Wrestler T.C. Dantzler, owner of a million-dollar company, is competing this weekend for a berth on the 2008 US Olympic Team.
Michael Person and William Dickerson operate a 'first response ministry' that works to console victims' families and stem crime in Dorchester.
In the Midwest, you need a bib to the deep dish pizza and hot dogs with 'the works.' In Marin County, it's vegan soul food and other organic edibles.
In its 14 years, The PhD Project has helped to triple minority presence on business school faculties.
Eighteen women, from 30-something judoka Valerie Gotay to hurdler and mother of infant twins LaShinda Demus, have managed to combine motherhood with top-level training and competition.
A spate of violence engulfing students has galvanized the city.
A Victorian-era dream is reborn via fiberoptics and imagination in the 'telectroscope.'
Does a 'coin laundry' mean people wash their money?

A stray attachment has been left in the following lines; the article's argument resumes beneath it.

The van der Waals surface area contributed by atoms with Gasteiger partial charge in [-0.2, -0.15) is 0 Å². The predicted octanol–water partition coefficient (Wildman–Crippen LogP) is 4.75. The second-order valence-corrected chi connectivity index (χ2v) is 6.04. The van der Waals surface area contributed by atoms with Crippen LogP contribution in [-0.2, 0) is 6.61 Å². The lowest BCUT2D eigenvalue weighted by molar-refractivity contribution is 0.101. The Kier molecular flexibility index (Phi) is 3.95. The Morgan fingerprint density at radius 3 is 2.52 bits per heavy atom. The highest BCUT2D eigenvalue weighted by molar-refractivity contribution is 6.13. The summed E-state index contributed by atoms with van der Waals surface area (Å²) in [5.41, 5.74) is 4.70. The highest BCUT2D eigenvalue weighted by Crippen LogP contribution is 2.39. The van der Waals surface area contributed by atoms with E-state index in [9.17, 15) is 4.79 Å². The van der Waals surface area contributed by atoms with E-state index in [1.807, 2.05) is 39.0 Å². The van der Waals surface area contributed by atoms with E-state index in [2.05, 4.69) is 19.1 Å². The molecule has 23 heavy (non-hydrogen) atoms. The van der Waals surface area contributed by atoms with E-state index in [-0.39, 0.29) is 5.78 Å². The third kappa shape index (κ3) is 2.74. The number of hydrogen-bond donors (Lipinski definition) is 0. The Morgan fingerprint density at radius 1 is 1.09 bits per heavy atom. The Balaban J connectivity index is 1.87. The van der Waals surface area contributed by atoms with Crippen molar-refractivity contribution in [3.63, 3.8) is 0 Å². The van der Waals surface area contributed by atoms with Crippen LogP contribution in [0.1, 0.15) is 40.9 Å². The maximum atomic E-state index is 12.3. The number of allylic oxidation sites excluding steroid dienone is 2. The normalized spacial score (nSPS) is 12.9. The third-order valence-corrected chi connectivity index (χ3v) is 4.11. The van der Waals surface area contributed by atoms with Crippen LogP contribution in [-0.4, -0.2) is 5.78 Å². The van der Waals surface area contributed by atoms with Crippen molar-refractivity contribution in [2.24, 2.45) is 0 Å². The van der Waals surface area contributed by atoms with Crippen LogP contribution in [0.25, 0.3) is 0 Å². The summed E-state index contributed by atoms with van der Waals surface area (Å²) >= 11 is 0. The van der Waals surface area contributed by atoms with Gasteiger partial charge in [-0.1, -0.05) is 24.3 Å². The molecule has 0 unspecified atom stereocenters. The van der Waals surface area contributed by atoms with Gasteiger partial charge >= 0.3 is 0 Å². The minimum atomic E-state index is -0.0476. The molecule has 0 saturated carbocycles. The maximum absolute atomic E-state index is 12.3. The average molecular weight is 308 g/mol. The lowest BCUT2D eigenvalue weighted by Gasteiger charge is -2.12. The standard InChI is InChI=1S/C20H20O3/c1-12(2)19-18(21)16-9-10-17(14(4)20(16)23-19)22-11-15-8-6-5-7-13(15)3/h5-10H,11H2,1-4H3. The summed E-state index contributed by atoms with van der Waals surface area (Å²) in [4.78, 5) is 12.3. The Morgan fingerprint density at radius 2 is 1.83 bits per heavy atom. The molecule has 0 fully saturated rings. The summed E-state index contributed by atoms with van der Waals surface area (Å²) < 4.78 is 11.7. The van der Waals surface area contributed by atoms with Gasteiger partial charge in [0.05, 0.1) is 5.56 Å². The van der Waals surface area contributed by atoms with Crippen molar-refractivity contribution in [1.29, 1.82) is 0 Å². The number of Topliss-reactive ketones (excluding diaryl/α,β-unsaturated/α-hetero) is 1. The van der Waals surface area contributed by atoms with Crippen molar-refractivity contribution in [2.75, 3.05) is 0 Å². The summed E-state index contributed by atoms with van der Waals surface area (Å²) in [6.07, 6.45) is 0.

Without them, some say, the Red Wings wouldn't now be contending for the Stanley Cup.
The centuries-old tradition of Sacred Harp, a form of choral singing in which anyone can participate, draws people to a spare church in rural Alabama once a year.
The first league, which has its championships next week, is fully subscribed by teens from the far reaches of the former British Empire.
Bruce Odland finds meaning in life's aural flotsam and jetsam – and it's too valuable to tune out completely with iPod or radio or daydream.
Our Little Kahuna investigates the best way to sample surf if you've never done it before: skimboarding, bodyboarding, or surfing.
One man flips through the supermarket tabloids – and recognizes none of the celebrities.
Gasoline and food price spikes have had what could be called a 'Miracle-Gro' effect on the backyard garden movement.
The remodeling effort in Providence, R.I., was one of 17 simultaneous projects spearheaded by the state chapter of Rebuilding Together.
A new law could levy fines and jail time for taco-truck proprietors who idle.
Bay St. Louis, Miss., taps painters and the cultural community nationwide to become a rare post-Katrina success story. Why are residents yelling 'Stellaaaaaaa?'
For millions of Americans, towing the vacation home or traveling around the country in an RV is a way of life, even with the high cost of fuel.
Martine de Wit leads a team of forensic pathologists that performs autopsies on the endangered creatures to determine their cause of death.